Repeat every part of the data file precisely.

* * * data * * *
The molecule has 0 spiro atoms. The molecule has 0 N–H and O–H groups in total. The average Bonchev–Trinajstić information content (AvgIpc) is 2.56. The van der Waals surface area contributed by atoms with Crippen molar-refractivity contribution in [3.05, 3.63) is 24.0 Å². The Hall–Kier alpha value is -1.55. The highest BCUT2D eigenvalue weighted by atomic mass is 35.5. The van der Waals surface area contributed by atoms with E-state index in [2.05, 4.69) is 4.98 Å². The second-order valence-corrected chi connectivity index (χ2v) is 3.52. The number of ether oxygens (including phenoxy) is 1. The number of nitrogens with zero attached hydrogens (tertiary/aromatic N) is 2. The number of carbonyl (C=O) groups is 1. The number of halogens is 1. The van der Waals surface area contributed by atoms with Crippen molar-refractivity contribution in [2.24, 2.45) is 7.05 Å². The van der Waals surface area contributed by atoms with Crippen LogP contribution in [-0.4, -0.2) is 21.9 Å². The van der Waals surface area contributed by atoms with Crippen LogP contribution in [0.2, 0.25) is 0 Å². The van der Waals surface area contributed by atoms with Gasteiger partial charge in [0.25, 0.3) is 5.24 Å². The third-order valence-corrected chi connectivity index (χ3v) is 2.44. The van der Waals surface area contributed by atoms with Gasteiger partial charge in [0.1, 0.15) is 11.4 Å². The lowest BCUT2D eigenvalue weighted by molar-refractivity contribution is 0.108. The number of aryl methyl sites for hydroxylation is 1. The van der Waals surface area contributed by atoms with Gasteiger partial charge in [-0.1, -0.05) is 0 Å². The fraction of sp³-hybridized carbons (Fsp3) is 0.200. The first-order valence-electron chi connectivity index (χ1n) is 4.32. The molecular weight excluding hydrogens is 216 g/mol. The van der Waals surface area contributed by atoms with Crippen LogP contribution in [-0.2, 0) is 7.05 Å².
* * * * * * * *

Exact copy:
The molecule has 0 spiro atoms. The molecule has 0 N–H and O–H groups in total. The average Bonchev–Trinajstić information content (AvgIpc) is 2.56. The van der Waals surface area contributed by atoms with Crippen molar-refractivity contribution in [3.05, 3.63) is 24.0 Å². The Hall–Kier alpha value is -1.55. The highest BCUT2D eigenvalue weighted by atomic mass is 35.5. The van der Waals surface area contributed by atoms with E-state index in [2.05, 4.69) is 4.98 Å². The second-order valence-corrected chi connectivity index (χ2v) is 3.52. The number of ether oxygens (including phenoxy) is 1. The number of nitrogens with zero attached hydrogens (tertiary/aromatic N) is 2. The number of carbonyl (C=O) groups is 1. The number of halogens is 1. The van der Waals surface area contributed by atoms with Crippen molar-refractivity contribution in [2.24, 2.45) is 7.05 Å². The van der Waals surface area contributed by atoms with Crippen LogP contribution in [-0.4, -0.2) is 21.9 Å². The van der Waals surface area contributed by atoms with Crippen LogP contribution in [0.2, 0.25) is 0 Å². The van der Waals surface area contributed by atoms with Gasteiger partial charge in [0.25, 0.3) is 5.24 Å². The third-order valence-corrected chi connectivity index (χ3v) is 2.44. The van der Waals surface area contributed by atoms with Gasteiger partial charge in [0.1, 0.15) is 11.4 Å². The lowest BCUT2D eigenvalue weighted by molar-refractivity contribution is 0.108. The number of aryl methyl sites for hydroxylation is 1. The van der Waals surface area contributed by atoms with Gasteiger partial charge in [-0.1, -0.05) is 0 Å². The fraction of sp³-hybridized carbons (Fsp3) is 0.200. The first-order valence-electron chi connectivity index (χ1n) is 4.32. The molecular weight excluding hydrogens is 216 g/mol. The van der Waals surface area contributed by atoms with Crippen LogP contribution in [-0.2, 0) is 7.05 Å².